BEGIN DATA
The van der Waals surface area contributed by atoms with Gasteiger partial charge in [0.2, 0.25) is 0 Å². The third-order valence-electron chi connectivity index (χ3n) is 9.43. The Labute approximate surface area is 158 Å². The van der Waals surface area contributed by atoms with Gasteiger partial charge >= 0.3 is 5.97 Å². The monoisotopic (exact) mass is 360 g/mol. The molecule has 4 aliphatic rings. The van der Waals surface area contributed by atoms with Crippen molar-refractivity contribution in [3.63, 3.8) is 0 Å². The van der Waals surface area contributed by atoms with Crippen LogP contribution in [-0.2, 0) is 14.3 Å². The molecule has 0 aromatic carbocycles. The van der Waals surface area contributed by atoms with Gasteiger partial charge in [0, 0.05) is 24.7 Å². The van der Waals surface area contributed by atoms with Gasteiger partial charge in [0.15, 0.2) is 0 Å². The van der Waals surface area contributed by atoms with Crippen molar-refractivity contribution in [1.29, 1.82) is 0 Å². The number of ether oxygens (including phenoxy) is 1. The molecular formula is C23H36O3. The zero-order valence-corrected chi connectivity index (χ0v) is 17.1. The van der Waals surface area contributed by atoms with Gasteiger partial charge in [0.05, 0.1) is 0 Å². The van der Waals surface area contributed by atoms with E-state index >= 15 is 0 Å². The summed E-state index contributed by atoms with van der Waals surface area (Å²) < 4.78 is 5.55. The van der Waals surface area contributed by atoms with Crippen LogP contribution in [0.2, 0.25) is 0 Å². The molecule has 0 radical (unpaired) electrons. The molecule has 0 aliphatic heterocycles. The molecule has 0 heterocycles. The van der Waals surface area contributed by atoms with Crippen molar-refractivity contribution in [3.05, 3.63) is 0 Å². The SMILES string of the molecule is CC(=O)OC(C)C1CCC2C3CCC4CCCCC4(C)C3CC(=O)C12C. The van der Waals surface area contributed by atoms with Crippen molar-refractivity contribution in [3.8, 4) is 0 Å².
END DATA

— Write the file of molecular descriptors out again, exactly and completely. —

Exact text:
The van der Waals surface area contributed by atoms with Gasteiger partial charge in [0.2, 0.25) is 0 Å². The third-order valence-electron chi connectivity index (χ3n) is 9.43. The Labute approximate surface area is 158 Å². The van der Waals surface area contributed by atoms with Gasteiger partial charge >= 0.3 is 5.97 Å². The monoisotopic (exact) mass is 360 g/mol. The molecule has 4 aliphatic rings. The van der Waals surface area contributed by atoms with Crippen molar-refractivity contribution in [3.63, 3.8) is 0 Å². The van der Waals surface area contributed by atoms with Crippen LogP contribution in [-0.2, 0) is 14.3 Å². The molecule has 0 aromatic carbocycles. The van der Waals surface area contributed by atoms with Gasteiger partial charge in [0, 0.05) is 24.7 Å². The van der Waals surface area contributed by atoms with Gasteiger partial charge in [0.15, 0.2) is 0 Å². The van der Waals surface area contributed by atoms with Crippen molar-refractivity contribution in [1.29, 1.82) is 0 Å². The number of ether oxygens (including phenoxy) is 1. The molecular formula is C23H36O3. The zero-order valence-corrected chi connectivity index (χ0v) is 17.1. The van der Waals surface area contributed by atoms with Gasteiger partial charge in [0.05, 0.1) is 0 Å². The van der Waals surface area contributed by atoms with E-state index >= 15 is 0 Å². The summed E-state index contributed by atoms with van der Waals surface area (Å²) < 4.78 is 5.55. The van der Waals surface area contributed by atoms with Crippen LogP contribution in [0.2, 0.25) is 0 Å². The molecule has 0 radical (unpaired) electrons. The molecule has 0 aliphatic heterocycles. The molecule has 0 heterocycles. The van der Waals surface area contributed by atoms with Crippen molar-refractivity contribution in [3.05, 3.63) is 0 Å². The SMILES string of the molecule is CC(=O)OC(C)C1CCC2C3CCC4CCCCC4(C)C3CC(=O)C12C. The van der Waals surface area contributed by atoms with Crippen molar-refractivity contribution in [3.8, 4) is 0 Å².